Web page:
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Is it time for the Mt Stirling Alpine Park?

There has been a long campaign for the Mt Stirling area to be managed as a national park by linking it to the Alpine National Park and handing its management to Parks Victoria. Things have been quiet on that front for a while, but now Friends of Mt Stirling (FoMS) have renewed the call to establish the Mt Stirling Alpine Park.

‘With the transition from Alpine Resort Management Boards (ARMBs) to Alpine Resorts Victoria (ARV) in October, and the development of a Masterplan for Mirimbah, we think it is a good time to re-visit the concept of the “Mount Stirling National Park”.

Continue reading “Is it time for the Mt Stirling Alpine Park?”

Victoria’s alpine resort management boards to be merged into Alpine Resorts Victoria

The Andrews government has announced the establishment of a new management structure for Victoria’s alpine resorts.

Alpine Resorts Victoria – set to start work by July 2022 – is intended to ‘make Alpine Boards more efficient’. It will be created by merging Victoria’s four alpine resort management boards, and will govern Falls Creek, Mt Hotham, Mt Buller, Mt Stirling, Lake Mountain and Mt Baw Baw resorts.

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Victorian Alps relief auction

Your chance to give back to Victoria’s Alpine Region, hit hard by bushfires and Covid-19. 

The Victorian alpine community has a special place in all of our adventure hearts, filled with beautiful mountains, great people and businesses, amazing food and memories shared through generations. 

But the community we all love is hurting – first with the bushfires, then the cancellation of the 2020 ski season due to Covid-19. They need our help. 

Which is why the team at Amer Sports have brought the Australian outdoors and snow industry together to create an online auction for you to support the alpine businesses doing it tough in Victoria. 

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VIC ski season update – what’s open

With the announcement that Mt Hotham and Falls Creek lift operations will be closed ‘until at least 19 August’, and other resorts about to make announcements, the season has suddenly changed (again).

Here’s what’s known as at July 12.

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There is only 0.47% of old growth alpine ash left in the Central Highlands

Alpine Ash, a quintessential tree of the Australian Alps, which is restricted to higher elevations, mostly between 900 m and 1,450 m in Victoria and southern New South Wales, has had 84% of it’s range burnt since 2002. Fires have burnt 84% of the bioregion’s 355,727 hectares of alpine ash forest, with 65% burnt in 2002/03 in the north of the Alps, 30% burnt in 2006/2007 in the south, and a smaller area (2%) burnt in 2009. Four per cent of the forest area was burnt twice within five years. And last summer, additional areas were burnt in the east of the state. This has led to scientists warning that large sections of Alpine Ash forests are on the verge of collapse.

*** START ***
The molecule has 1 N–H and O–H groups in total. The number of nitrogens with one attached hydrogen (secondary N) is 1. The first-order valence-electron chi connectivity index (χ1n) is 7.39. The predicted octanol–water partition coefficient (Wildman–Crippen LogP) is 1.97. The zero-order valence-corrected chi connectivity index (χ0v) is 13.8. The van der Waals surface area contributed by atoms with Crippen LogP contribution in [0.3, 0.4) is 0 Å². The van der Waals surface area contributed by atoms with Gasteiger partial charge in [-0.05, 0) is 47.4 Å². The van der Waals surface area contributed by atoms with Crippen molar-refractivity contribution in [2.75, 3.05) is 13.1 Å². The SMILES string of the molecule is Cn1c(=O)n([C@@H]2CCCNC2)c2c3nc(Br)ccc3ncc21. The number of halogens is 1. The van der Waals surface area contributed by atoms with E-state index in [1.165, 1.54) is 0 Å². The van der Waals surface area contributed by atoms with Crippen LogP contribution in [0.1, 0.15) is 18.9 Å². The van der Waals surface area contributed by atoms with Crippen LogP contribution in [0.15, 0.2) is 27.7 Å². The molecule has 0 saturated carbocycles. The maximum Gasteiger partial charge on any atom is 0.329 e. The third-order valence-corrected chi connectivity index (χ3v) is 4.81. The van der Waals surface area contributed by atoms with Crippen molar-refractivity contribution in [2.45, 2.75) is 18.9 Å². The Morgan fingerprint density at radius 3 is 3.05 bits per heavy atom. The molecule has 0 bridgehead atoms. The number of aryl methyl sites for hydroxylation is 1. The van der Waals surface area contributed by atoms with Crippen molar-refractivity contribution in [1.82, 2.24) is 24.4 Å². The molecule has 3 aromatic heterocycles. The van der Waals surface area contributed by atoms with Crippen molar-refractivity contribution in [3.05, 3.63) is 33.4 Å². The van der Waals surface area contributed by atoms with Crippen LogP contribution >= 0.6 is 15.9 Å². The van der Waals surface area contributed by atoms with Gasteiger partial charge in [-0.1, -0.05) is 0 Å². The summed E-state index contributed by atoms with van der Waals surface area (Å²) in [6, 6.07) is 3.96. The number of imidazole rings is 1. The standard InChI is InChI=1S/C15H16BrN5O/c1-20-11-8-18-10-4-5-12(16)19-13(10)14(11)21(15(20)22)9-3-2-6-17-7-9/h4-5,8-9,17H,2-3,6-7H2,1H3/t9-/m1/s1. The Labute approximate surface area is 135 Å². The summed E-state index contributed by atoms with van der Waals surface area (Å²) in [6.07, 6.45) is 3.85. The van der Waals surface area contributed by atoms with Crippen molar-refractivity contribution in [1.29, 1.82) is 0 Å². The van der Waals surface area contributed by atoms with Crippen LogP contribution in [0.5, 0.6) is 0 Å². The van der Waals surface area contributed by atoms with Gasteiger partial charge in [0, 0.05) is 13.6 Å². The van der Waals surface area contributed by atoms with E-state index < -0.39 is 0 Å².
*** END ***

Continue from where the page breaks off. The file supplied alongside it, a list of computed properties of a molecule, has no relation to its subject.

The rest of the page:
And world renowned forest researcher David Lindenmayer says that only 0.47% of old growth alpine ash is left in the Central Highlands of Victoria. Let that sink in for a moment. The amount of old growth in the east and north east of the state is not known. But these areas have been heavily burnt in recent years, with ‘at least’ 10,000 ha of the forest community on the verge of collapse.

Continue reading “There is only 0.47% of old growth alpine ash left in the Central Highlands”

Track works on Mt Stirling summit to protect the Stirling tree

On Mt Stirling in north eastern Victoria’s High Country, there is a lone snow gum, which is several hundred years old. Earlier this year, someone heavily pruned branches from the tree, which sparked a debate about access to the mountain top.

There is a 4WD track over the alpine area of the summit. This year the Howqua Gap Track will open to the public who want to drive over the mountain from 29 November through to early May. Many people drive over the mountain during summer months, and sometimes there is poor behaviour from drivers, who take their vehicles off track. Some trail bike riders also take their bikes offtrack to the summit. This has environmental impacts and reduces the experience that many other visitors are seeking in exploring the mountain. As a result, some additional track works and signage has now been put in place. It is a shame that poor behaviour by a few has resulted in additional works needing to be carried out on the mountain.

Continue reading “Track works on Mt Stirling summit to protect the Stirling tree”